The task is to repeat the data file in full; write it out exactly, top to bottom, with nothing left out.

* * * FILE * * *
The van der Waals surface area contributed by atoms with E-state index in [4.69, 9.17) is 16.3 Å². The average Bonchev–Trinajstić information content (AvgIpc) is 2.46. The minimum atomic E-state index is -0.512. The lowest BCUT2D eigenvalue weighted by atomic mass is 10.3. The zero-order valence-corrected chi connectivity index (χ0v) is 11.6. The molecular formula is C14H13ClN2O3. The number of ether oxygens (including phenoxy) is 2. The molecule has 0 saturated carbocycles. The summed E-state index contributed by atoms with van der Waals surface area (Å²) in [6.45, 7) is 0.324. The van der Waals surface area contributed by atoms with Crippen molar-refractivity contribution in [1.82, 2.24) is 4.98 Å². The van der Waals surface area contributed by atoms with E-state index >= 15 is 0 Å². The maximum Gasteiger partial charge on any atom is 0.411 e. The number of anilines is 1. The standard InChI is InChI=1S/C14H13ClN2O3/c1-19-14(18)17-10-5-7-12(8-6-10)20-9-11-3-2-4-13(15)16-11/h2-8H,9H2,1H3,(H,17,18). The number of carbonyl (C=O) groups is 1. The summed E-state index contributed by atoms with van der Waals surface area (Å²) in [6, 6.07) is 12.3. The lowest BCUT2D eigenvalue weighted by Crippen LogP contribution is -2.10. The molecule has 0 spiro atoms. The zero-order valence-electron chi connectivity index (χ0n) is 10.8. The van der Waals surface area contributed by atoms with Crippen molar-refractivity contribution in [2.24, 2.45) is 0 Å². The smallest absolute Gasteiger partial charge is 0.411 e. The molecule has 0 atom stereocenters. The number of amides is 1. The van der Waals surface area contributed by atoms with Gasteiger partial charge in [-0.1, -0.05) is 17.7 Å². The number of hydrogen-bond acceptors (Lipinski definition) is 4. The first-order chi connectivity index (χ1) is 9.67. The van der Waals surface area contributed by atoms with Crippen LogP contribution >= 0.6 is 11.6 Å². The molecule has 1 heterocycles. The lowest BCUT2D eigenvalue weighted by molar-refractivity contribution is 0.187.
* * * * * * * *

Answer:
The van der Waals surface area contributed by atoms with E-state index in [4.69, 9.17) is 16.3 Å². The average Bonchev–Trinajstić information content (AvgIpc) is 2.46. The minimum atomic E-state index is -0.512. The lowest BCUT2D eigenvalue weighted by atomic mass is 10.3. The zero-order valence-corrected chi connectivity index (χ0v) is 11.6. The molecular formula is C14H13ClN2O3. The number of ether oxygens (including phenoxy) is 2. The molecule has 0 saturated carbocycles. The summed E-state index contributed by atoms with van der Waals surface area (Å²) in [6.45, 7) is 0.324. The van der Waals surface area contributed by atoms with Crippen molar-refractivity contribution in [1.82, 2.24) is 4.98 Å². The van der Waals surface area contributed by atoms with E-state index >= 15 is 0 Å². The maximum Gasteiger partial charge on any atom is 0.411 e. The number of anilines is 1. The standard InChI is InChI=1S/C14H13ClN2O3/c1-19-14(18)17-10-5-7-12(8-6-10)20-9-11-3-2-4-13(15)16-11/h2-8H,9H2,1H3,(H,17,18). The number of carbonyl (C=O) groups is 1. The summed E-state index contributed by atoms with van der Waals surface area (Å²) in [6, 6.07) is 12.3. The lowest BCUT2D eigenvalue weighted by Crippen LogP contribution is -2.10. The molecule has 0 spiro atoms. The zero-order valence-electron chi connectivity index (χ0n) is 10.8. The van der Waals surface area contributed by atoms with Crippen molar-refractivity contribution in [2.24, 2.45) is 0 Å². The smallest absolute Gasteiger partial charge is 0.411 e. The molecule has 0 atom stereocenters. The number of amides is 1. The van der Waals surface area contributed by atoms with Gasteiger partial charge in [-0.1, -0.05) is 17.7 Å². The number of hydrogen-bond acceptors (Lipinski definition) is 4. The first-order chi connectivity index (χ1) is 9.67. The van der Waals surface area contributed by atoms with Crippen LogP contribution >= 0.6 is 11.6 Å². The molecule has 1 heterocycles. The lowest BCUT2D eigenvalue weighted by molar-refractivity contribution is 0.187.